Tuesday, August 4, 2009

CSA Weeks #9 & #10

I was so swamped catching up on just about everything last week that I didn't get the posts up for week #9 or even take pics for week #10.

Week #9 brought more of the same summer veggies we've been getting:

New potates (red & yukon gold)
Green Beans
Green Onions
Sweet Corn (Bodacious)
Carrots (orange, white, and purple)

I've been making hand cut potato chips with the new potatoes, though this isn't quite enough to keep up! I think there will be potato salad sometime in the near future. The sweet corn was pretty good - growing up on a farm, my family and I are pretty picky about corn varieties - this one was very similar the the Early Sun Glow we used to grow back in the day.

Week #10 saw the first appearance of tomatoes and other goodies:

Tomatoes (red in baskets, green avail on request)
Onions (Cippolini)
Green Beans
New Potatoes
Sweet Corn
Summer Rambo Apples

I made a small batch of apple butter with the apples and we've been putting vegetables in just about everything this week.

BBA Challenge & more!

The last part of July was hectic, alas, I was not able to participate in this month's Daring Bakers or Daring Cooks challenges. This month I'll have more time, and the challenges are too tempting to pass on!

One thing I was able to squeeze in this month was Greek Celebration Bread the next recipe in the BBA Challenge. I admit, I always admired this bread each time I pulled the book of the shelf, but never had any motivation to try it, as too many other breads are on my list of 'regulars'.

I loved the feel of the dough, though it was a little more wet than I expected it to be. The addition of the spices really made me look forward to the final product! I added bourbon soaked golden raisins and cranberries. Because I didn't think to set aside a portion of the dough for the decorative element of the Christomophos, I formed the dough into a boule.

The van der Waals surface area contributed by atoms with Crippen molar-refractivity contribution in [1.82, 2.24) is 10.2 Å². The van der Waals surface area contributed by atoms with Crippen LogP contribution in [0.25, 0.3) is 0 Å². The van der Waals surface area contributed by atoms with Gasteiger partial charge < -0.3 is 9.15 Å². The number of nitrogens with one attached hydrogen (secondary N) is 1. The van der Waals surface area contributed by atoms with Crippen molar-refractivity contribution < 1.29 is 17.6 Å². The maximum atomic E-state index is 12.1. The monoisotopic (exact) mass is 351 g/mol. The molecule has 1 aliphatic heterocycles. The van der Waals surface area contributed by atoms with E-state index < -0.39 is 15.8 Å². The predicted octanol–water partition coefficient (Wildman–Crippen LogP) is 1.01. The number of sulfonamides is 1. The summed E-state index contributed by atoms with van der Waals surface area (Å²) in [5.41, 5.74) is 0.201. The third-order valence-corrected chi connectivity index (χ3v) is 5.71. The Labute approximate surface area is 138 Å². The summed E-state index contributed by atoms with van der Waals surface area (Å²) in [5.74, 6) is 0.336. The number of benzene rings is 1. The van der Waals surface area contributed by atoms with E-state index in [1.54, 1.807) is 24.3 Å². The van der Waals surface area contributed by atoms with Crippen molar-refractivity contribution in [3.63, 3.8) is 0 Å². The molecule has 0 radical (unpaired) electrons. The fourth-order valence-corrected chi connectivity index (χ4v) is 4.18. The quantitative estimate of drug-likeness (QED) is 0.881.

I have to admit, the bread smelled AWESOME, it looked AWESOME. The taste and texture where disappointing. The aroma of the spices was misleading, there wasn't a lot of flavor to the bread. The bread was surprisingly dry - even with butter or jam spread on slices, it seemed like eating cardboard.

This is the first recipe of PH's that I've not liked.

Thursday, July 23, 2009

CSA Week #8

I've been a slacker, I should have posted this a few days ago! Week #8's CSA basket was overflowing this week:

New potatoes
Green beans
Green Onions
Sweet Corn (white)

I made delicious stuffed zucchini with it this week - made a quinoa and turkey sausage stuffing that was pretty good on its own. The hubs said it was the best dinner he had in a while since it was both incredibly tasty AND healthy lol). The chard, cukes and radishes have been great in salads. I also somehow took the time to hand-cut a dozen of the new potatoes into potato chips.

Monday, July 13, 2009

CSA Week #7

This week's basket was overflowing with more summer vegetables!  Included was:

Sugar Snap Peas
Rainbow Chard
New Potatoes
Green Beans
Sweet Annie
Homemade Gooseberry Jam

The peas have been great chopped up in salads, I am sad these are the last we'll get of the growing season.   I made potato and leek soup with the last batch of new potatoes, I am still thinking about what I'll make this time.  The Sweet Annie was amazingly fragrant and very relaxing.  I had never heard of it before this week, its like a cross between french lavender and eucalyptus!

Monday, July 6, 2009

BBA Challenge - Anadama Bread

One of my favorite cooking books is Peter Reinhart's The Bread Baker's Apprentice.  I recently discovered a group who was baking their way through this amazing compilation of bread and decided to give it a try!  The BBA Challenge was brought to us by Nicole of Pinch My Salt.  

Anadama Bread is the first recipe of the book.  It's an old New England Bread that appears in many books on bread.  I've tried it in the past and didn't care for the consistency or taste, so passed on making this when I initially bought The BBA.  I believe that previous attempts with different recipes went south because the soaker of corn meal was only a few hours and/or an overwhelming amount of molasses was used.  After letting the soaker rest overnight, the cornmeal had an appealing fragrance and was fluffy.  

The recipe was very easy and straight forward, no unusual ingredients or instruments needed to make this.  The dough was amazing, supple and easy to knead by hand (since the hubs has yet to come through on his "I'll buy you a new KA mixer" proclamation which convinced me to sell my trusty mixer back in AK, LOL).

Since I couldn't find my normal sized bread pans, I split the dough into 5 small loafs.  The finished bread definitely turned my opinion of this bread around.  It wasn't dense, dry, or overpowered by the molasses.  

My only complaint was that I couldn't remember what the heck I did with my stupid bread pans so that we could enjoy this with the BLTs we made for dinner last night!